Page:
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Three-time Grammy® Nominee
Seven-time Emmy® Nominee
Critics’ Choice Nominee 

Dooji Wooji

Musical Credits

Lyrics and vocals: Lorraine Feather
Music: Eddie Arkin, Shelly Berg, Duke Ellington, Bill Elliott, Russell Ferrante, Bubber Miley
Arrangements: Eddie Arkin, Shelly Berg, Bill Elliott, Russell Ferrante
Piano: Shelly Berg, Bill Elliott, Russell Ferrante
Bass: Dave Carpenter
Drums: Gregg Field
Guitar, banjo: Grant Geissman
Saxes: Bill Liston, Brian Scanlon, Jay Mason, Glen Berger, Jeff Driskill; trumpets: Wayne Bergeron, Darrel Gardner, Willie Murillo; trombones: Bruce Otto, Charlie Morillas, Andy Martin
Album design: Sarah Bolles
Photography: Steve Davy
Liner notes: Phil Elwood
Produced by Lorraine Feather, Geoff Gillette and Carlos Del Rosario

“Call up all our pals, the hippies and those crazy queens …”

A chip off the old block, Feather is the daughter of critic/producer Leonard Feather. She’s at ease within her musical skin, singing her deceptively light, fresh lyrics to swing era chestnuts with delicacy, fluency and sly fun. Tongue-in-cheek? You betcha, but deliciously savvy. Listen to Feather tell charming, hilarious tales as tiny tots in pink tutus tiptoe at ballet school (“Remembering to Breathe”). She also brags about her subway skills, or recalls in tango a fleeting seaside romance. Meticulous charts and Feather’s pinpoint execution nudge these gems beyond novelty, urging later listenings.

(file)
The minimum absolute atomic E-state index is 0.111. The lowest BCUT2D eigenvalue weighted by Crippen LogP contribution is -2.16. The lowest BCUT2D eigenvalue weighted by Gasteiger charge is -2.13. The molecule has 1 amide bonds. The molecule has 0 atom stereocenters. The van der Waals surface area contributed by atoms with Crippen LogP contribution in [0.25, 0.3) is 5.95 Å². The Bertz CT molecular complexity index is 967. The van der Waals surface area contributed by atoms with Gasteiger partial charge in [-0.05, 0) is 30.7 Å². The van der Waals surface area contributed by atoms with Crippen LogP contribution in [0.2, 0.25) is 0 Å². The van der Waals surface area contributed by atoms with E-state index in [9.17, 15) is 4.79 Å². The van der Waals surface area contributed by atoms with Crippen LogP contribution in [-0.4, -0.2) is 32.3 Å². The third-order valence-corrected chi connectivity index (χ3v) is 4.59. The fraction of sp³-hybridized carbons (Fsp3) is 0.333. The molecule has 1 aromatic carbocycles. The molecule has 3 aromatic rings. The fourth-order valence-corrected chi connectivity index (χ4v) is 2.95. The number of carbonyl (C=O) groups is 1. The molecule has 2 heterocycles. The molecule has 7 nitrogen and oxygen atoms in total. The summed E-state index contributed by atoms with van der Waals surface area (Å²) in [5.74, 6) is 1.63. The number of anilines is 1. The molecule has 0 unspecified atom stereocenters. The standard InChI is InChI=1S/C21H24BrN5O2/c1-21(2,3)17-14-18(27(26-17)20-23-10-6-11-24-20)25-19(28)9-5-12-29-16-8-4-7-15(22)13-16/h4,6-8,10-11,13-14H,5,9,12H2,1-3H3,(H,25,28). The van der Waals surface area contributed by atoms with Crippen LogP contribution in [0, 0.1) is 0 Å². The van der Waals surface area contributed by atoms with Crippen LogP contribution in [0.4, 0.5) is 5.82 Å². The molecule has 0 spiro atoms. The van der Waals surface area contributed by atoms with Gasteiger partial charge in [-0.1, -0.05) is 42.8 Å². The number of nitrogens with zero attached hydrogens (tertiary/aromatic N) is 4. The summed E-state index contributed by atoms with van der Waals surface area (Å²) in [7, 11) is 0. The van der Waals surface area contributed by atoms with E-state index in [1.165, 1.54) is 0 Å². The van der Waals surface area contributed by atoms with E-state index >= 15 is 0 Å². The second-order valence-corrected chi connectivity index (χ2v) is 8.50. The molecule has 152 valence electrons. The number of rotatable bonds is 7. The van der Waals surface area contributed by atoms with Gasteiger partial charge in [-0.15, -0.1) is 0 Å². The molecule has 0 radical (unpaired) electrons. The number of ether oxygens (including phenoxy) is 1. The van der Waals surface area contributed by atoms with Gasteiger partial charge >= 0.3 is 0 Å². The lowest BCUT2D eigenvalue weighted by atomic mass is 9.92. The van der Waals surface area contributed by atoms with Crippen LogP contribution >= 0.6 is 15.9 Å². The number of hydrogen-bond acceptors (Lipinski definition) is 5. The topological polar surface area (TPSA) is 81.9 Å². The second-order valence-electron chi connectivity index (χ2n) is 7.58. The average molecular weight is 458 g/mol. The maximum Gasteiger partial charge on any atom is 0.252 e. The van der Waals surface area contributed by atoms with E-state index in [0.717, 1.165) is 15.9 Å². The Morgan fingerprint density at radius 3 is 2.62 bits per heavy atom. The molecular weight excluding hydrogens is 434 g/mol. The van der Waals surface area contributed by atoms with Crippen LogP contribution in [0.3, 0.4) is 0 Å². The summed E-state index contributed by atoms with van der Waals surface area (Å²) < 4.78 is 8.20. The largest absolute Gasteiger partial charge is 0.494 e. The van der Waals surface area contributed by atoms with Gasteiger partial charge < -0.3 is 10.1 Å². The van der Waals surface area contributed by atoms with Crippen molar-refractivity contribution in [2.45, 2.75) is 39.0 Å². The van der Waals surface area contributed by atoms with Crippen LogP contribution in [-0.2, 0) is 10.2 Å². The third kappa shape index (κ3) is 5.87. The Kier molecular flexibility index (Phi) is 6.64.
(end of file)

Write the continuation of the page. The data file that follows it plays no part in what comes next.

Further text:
Fred Bouchard, Down Beat
Ever since the 2001 release of her Fats Waller-themed New York City Drag, Lorraine Feather has remained the traffic cop at the intersection of uninhibited inspiration and joyous musical fun. Indeed, after last year’s brilliant sojourn through Ellingtonia with the dazzling Such Sweet Thunder, it’s hard to imagine Feather outdoing the creative voodoo she’s summoned thus far. Hard, that is, until you wade into Dooji Wooji (Sanctuary) and hear her conjure a dozen new magical flights of fancy…How can you not love the comically rhythmic roadmap that is her ‘I Know the Way to Brooklyn’ or be enchanted by the faux sophistication of her ‘On the Esplanade’ or luxuriate in the warm rays of her brilliance as she tucks every known Hawaiian musical cliche into her cheek as she transforms the Ellington title tune into ‘Sweet Honolulu?’ As Feather proves for the fourth time, she is the one-woman jazz equivalent of Extreme Makeover—a lyrical Ty Pennington tricked out in Dorothy Parker drag.
Christopher Loudon, Jazz Times